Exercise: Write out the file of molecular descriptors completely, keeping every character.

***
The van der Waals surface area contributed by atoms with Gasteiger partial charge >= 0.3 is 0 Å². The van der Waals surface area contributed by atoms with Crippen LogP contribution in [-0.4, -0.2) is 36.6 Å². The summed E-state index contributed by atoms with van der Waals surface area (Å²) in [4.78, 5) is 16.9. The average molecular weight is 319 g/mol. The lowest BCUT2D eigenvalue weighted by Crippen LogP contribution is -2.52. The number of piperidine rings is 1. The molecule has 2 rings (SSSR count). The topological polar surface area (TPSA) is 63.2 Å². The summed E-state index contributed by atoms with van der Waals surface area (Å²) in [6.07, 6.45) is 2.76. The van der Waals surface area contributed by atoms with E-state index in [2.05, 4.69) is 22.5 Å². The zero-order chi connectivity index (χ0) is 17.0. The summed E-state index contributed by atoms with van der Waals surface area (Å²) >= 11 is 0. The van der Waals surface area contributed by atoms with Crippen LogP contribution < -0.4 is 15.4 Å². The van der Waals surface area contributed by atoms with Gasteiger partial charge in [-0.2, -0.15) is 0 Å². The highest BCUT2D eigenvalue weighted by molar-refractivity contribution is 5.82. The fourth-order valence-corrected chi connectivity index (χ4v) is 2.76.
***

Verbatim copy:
The van der Waals surface area contributed by atoms with Gasteiger partial charge >= 0.3 is 0 Å². The van der Waals surface area contributed by atoms with Crippen LogP contribution in [-0.4, -0.2) is 36.6 Å². The summed E-state index contributed by atoms with van der Waals surface area (Å²) in [4.78, 5) is 16.9. The average molecular weight is 319 g/mol. The lowest BCUT2D eigenvalue weighted by Crippen LogP contribution is -2.52. The number of piperidine rings is 1. The molecule has 2 rings (SSSR count). The topological polar surface area (TPSA) is 63.2 Å². The summed E-state index contributed by atoms with van der Waals surface area (Å²) in [6.07, 6.45) is 2.76. The van der Waals surface area contributed by atoms with E-state index in [2.05, 4.69) is 22.5 Å². The zero-order chi connectivity index (χ0) is 17.0. The summed E-state index contributed by atoms with van der Waals surface area (Å²) >= 11 is 0. The van der Waals surface area contributed by atoms with Crippen LogP contribution < -0.4 is 15.4 Å². The van der Waals surface area contributed by atoms with Gasteiger partial charge in [-0.2, -0.15) is 0 Å². The highest BCUT2D eigenvalue weighted by molar-refractivity contribution is 5.82. The fourth-order valence-corrected chi connectivity index (χ4v) is 2.76.